You use sentences every day, but have you ever thought about what exactly a sentence is?
A sentence is a group of words that expresses a complete thought.
In order to express a complete thought, every sentence must have two parts.
1. Subject (someone or something)
2. Predicate (what the someone or something is being or doing)
That's it! A sentence is just someone or something being or doing something. Simple, huh?
When we diagram sentences, you can always see those two basic parts. The stuff on the left side of the vertical line is the subject and the stuff on the right side of the line is the predicate.
Sentence diagramming is a visual way to show how the words in a sentence are related. Sentence diagrams will help you understand sentence construction.
Making sentence diagrams feels more like completing a word game than it feels like working on grammar.
You saw in the picture above how the basic diagram of a sentence works. The subject and verb go on a horizontal line and a vertical line divides them.
This is true of the very simplest type of sentence and the most complex type of sentence.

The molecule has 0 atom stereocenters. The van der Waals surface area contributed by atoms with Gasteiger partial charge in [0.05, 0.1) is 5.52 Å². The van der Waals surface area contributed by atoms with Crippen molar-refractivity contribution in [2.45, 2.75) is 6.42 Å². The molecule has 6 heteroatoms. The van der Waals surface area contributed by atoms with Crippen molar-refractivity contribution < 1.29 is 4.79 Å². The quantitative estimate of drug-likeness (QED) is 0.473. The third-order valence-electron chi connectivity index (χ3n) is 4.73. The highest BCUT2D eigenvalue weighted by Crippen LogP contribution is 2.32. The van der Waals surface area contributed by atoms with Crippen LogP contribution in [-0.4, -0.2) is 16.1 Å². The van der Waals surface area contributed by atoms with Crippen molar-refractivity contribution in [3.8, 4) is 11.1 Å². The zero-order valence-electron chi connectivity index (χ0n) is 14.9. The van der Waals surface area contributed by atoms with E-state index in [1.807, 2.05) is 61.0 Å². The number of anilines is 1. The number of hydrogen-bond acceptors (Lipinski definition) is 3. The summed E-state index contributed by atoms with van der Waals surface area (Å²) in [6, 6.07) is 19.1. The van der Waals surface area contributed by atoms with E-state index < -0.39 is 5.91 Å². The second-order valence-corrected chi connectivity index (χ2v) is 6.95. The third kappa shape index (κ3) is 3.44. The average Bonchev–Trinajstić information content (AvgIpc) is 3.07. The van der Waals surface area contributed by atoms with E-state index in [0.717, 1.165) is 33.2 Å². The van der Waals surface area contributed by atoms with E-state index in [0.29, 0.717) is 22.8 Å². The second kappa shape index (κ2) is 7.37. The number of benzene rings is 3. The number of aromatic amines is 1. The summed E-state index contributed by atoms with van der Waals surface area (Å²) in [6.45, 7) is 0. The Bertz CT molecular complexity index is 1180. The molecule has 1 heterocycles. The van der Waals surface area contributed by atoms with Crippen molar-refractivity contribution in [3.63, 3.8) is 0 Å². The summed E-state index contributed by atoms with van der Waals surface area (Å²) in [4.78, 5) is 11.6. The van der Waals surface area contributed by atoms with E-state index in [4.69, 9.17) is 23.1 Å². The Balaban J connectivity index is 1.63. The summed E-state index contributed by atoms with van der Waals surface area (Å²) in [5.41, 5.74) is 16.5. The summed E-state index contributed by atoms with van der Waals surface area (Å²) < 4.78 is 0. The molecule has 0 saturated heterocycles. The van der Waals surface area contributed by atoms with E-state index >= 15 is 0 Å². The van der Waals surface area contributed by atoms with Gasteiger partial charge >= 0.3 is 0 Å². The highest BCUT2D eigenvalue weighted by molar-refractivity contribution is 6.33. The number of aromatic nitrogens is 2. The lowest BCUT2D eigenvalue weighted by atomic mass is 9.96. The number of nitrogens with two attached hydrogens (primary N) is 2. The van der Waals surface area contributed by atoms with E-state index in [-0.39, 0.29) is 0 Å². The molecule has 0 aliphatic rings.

Here is a diagram of a very short sentence.
Here is a diagram of a very long sentence. This is the Preamble to the United States Constitution.
It's just one sentence, and it's pretty complicated, but notice that in the upper left corner, you can see the vertical line dividing the subject and the predicate.
Don't worry too much about those things now. Just focus on the fact that even really complicated sentences are divided between the subject and the predicate.
Some groups of words don't have what it takes to be a complete sentence.
If a group of words is missing one of those two key elements we talked about (subject + predicate), it is a sentence fragment. A sentence fragment is a group of words that does not express a complete thought.
When you read a sentence fragment, you are left wondering whom or what the sentence is about or what happened in the sentence.
You can change a sentence fragment into a complete sentence by adding the missing information.